4 Proven Cryptocurrency Scams to Watch Out For

By | July 10, 2021

Cryptocurrency investments and cryptocurrency scams are currently one of the trendiest subjects in the investing world. Investors purchase digital currencies such as Bitcoin, Ethereum, and Dogecoin using cryptocurrencies in the hopes of subsequently selling them for a profit.

Cryptocurrency, sometimes known as “crypto,” is a legal but dangerous investment option. Because it is a precarious bubble, you may make or lose a lot of money quickly.

Hackers employ various methods to obtain your money, including stealing your cryptocurrency accounts and generating counterfeit currencies. And, as crypto becomes more popular, so do crypto frauds. Between October 2020 and May 2021, Americans lost more than $80 million to crypto trading fraudulent activities, according to the Federal Trade Commission (FTC). Here is a list of the four most prevalent forms of fraud in the cryptocurrency industry.

4 Cryptocurrency Scams

1. Theft by Hacking

Hackers have frequently discovered ways to access different aspects of the cryptocurrency system, including exchanges, mining firms that produce currencies, and digital wallets where users keep them.

Cryptocurrency scam

Among the most famous crypto hacks to date are:

The 2016 DAO breach, in which a venture capital firm using the Ethereum network lost 3.6 million ether worth around $70 million.

The 2017 NiceHash breach, in which hackers gained access to a Slovenian Bitcoin mining company’s payment system and stole $64 million.

The Coincheck heist occurred in 2018, in which hackers stole over $500 million in digital tokens from a Tokyo-based cryptocurrency exchange.

2. Giveaway Scams

The freebie scam is another common form. Fraudsters disguise themselves as celebrities or well-known bitcoin investors and promise to assist small investors. They claim that if you send them your cryptocurrency, they will match it with some of their own to enable you to quadruple your investment.

Giveaway Scam

In actuality, all money sent to them goes directly into the scammer’s coffers. According to the FTC, scammers posing as Elon Musk defrauded investors out of more than $2 million in cryptocurrency in six months.

3. Fake Cryptocurrency Investments

In cryptocurrency trading scams, criminals put up bogus websites to invest in or mine bitcoin. They use several techniques to lure people to these sites.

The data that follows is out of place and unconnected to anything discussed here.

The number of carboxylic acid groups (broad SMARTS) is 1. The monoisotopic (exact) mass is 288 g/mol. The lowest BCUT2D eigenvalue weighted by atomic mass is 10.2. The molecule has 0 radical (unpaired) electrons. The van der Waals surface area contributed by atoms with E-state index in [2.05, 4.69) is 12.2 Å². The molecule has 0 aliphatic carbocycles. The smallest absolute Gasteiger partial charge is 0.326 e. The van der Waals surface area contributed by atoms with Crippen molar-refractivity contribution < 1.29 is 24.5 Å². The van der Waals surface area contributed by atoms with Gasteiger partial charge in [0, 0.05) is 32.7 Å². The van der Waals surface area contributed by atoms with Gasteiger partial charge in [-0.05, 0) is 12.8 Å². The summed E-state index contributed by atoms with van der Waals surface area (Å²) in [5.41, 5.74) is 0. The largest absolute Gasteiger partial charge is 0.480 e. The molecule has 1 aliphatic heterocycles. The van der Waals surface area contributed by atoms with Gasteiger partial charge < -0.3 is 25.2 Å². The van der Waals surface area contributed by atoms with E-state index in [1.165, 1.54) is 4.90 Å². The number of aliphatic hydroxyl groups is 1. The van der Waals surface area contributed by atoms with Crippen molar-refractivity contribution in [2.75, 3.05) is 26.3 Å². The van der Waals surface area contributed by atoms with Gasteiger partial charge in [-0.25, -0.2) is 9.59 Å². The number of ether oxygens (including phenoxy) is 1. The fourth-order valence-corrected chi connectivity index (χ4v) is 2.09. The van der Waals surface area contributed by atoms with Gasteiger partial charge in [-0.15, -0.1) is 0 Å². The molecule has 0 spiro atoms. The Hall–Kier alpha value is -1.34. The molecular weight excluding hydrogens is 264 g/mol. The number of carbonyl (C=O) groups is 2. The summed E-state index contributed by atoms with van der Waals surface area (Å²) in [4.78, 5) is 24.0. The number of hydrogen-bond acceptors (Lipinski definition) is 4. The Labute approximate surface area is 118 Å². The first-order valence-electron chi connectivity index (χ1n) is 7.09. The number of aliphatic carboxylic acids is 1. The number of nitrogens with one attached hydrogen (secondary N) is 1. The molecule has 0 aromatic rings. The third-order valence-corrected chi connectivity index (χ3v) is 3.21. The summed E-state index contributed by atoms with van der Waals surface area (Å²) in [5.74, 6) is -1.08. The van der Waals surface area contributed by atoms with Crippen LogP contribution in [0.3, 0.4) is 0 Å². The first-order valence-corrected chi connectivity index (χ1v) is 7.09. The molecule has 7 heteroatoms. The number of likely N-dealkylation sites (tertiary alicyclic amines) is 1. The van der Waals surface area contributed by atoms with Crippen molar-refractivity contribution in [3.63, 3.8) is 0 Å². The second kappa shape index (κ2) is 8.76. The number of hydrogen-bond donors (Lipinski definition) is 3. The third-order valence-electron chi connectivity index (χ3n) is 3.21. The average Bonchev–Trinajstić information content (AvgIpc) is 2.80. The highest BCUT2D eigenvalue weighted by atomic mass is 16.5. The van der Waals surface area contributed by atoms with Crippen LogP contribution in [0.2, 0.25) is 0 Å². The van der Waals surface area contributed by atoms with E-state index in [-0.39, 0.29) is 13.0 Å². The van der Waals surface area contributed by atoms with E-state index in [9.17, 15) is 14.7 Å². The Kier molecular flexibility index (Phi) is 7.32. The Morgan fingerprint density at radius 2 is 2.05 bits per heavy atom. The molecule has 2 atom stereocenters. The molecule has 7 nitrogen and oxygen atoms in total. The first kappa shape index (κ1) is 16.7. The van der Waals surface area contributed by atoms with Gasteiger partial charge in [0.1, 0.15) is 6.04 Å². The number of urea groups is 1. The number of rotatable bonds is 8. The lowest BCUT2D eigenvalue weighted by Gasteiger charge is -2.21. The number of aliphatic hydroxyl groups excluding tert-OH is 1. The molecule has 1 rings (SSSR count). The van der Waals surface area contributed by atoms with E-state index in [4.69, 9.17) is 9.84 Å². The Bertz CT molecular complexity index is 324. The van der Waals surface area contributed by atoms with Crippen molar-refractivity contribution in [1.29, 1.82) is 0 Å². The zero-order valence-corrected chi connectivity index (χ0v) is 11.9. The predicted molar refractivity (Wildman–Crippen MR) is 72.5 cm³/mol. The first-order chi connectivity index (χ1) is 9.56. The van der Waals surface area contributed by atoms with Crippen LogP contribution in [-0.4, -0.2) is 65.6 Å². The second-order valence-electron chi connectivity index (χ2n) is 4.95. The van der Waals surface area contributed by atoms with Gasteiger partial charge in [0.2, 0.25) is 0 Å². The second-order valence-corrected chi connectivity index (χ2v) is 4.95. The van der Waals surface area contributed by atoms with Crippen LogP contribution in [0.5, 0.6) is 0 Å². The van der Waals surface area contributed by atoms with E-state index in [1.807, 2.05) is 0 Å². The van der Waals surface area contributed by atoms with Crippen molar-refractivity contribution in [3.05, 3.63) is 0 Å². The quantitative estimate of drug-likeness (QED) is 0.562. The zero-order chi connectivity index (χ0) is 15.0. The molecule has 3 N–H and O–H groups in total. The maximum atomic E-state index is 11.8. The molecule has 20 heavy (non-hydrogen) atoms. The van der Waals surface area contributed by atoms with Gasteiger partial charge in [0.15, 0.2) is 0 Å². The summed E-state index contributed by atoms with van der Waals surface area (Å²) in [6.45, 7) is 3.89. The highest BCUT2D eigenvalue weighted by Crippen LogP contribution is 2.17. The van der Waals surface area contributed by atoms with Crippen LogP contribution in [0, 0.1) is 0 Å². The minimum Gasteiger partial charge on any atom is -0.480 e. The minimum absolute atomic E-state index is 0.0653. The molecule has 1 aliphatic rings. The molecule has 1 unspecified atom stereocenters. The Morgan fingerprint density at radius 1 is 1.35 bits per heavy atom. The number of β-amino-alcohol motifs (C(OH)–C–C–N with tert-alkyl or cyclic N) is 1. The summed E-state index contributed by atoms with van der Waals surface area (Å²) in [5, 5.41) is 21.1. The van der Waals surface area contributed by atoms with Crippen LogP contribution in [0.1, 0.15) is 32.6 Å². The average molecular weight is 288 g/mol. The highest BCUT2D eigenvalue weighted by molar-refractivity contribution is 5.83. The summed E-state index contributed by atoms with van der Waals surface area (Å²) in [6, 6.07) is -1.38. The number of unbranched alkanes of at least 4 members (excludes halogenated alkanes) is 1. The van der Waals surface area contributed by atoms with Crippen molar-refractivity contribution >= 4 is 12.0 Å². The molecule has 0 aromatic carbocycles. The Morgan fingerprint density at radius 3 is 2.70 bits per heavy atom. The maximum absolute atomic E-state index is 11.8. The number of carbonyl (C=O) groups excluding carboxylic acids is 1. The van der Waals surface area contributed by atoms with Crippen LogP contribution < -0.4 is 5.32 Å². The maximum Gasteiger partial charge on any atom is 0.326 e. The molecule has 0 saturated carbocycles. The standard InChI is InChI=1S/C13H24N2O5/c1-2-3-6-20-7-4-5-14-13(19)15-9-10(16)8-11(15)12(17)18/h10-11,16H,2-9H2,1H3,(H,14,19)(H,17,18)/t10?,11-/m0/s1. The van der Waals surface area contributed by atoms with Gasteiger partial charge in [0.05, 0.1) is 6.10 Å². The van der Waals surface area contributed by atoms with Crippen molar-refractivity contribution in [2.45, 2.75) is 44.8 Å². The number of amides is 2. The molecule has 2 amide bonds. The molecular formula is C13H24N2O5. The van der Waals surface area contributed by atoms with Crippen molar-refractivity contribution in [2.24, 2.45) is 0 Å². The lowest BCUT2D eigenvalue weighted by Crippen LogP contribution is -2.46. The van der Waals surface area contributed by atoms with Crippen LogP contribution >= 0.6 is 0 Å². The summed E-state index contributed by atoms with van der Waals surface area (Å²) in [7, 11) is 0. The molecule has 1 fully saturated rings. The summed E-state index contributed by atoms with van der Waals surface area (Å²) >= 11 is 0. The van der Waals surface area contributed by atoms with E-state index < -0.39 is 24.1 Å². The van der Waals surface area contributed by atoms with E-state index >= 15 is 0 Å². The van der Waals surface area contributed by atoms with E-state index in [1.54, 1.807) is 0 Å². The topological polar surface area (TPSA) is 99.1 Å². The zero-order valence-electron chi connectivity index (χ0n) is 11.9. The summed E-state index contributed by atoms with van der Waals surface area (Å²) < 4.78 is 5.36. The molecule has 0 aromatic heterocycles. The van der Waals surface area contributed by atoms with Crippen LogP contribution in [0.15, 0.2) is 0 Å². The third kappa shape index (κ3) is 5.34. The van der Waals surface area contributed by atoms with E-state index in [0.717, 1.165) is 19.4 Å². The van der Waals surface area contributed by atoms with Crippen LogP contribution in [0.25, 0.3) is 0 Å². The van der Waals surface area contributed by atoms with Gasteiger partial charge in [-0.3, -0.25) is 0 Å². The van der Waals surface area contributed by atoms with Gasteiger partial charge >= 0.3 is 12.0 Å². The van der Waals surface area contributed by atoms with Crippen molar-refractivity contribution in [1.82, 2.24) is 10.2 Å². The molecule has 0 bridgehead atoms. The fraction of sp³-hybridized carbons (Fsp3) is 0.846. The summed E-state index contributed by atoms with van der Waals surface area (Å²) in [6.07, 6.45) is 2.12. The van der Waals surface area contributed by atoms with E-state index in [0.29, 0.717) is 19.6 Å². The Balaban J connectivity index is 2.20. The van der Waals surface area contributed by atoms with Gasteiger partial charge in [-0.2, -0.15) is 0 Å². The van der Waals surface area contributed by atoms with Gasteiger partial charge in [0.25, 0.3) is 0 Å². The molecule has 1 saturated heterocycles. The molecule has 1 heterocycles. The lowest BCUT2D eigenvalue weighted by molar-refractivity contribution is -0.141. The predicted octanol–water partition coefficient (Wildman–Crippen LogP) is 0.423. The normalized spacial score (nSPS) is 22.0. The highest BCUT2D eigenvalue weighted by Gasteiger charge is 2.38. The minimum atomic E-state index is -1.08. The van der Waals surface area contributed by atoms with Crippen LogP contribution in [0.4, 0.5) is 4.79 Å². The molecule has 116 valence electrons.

They will sometimes masquerade as investors providing investment advice on the internet. In other situations, they send unsolicited emails from so-called “investment managers” claiming to assist victims in developing their cryptocurrency assets.

Fake Cryptocurrency scam

They may provide various investment tiers, with higher rewards for more significant investments. Convinced they’ve discovered a wonderful thing, the victims deposit actual money in either dollars or cryptocurrency. The fraud proceeds in the same manner regardless of how it begins. The investing sites offer big profits and utilize false testimonials to appear legitimate.

4. Malware

Installing malware (harmful software) on your computer is the most advanced form of trickery for hackers to burrow their entrance into your accounts. Many forms of malware are mainly designed to extract cryptocurrency. These applications can hijack your crypto account login credentials, steal your whole crypto wallet, or get access to your account while you’re in the process of a transaction. WeSteal is one of the most recent crypto-stealing malware applications.

According to Palo Alto Networks, it operates by examining your clipboard for sequences that match the IDs for Bitcoin or Ethereum wallets. Then it changes the wallet IDs with a new code that it provides. When you conduct a transaction, the money goes to this new, fake wallet instead of the real one.

Malware

How to spot a crypto scam

The warning signals of cryptocurrency fraud are the same as those of any other type of financial scam. These are some examples:

  • Huge Returns are Promised- A fixed return on any investment, especially a large one, does not happen. With genuine investments, great profits come at the expense of significant risk.
  • Free money offers- Anyone who promises you money for nothing, whether in cash or cryptocurrency, is almost always a fraud.
  • lack of detail- Scams involving cryptocurrency investments frequently skirt over the specifics of how the investment works. In contrast, legitimate financial consultants are typically eager to demonstrate how they may earn money for you.

Final verdict

As interest in cryptocurrency rises, so will interest in cryptocurrency scams. As a result, there will very certainly be newer frauds in addition to the points listed here.

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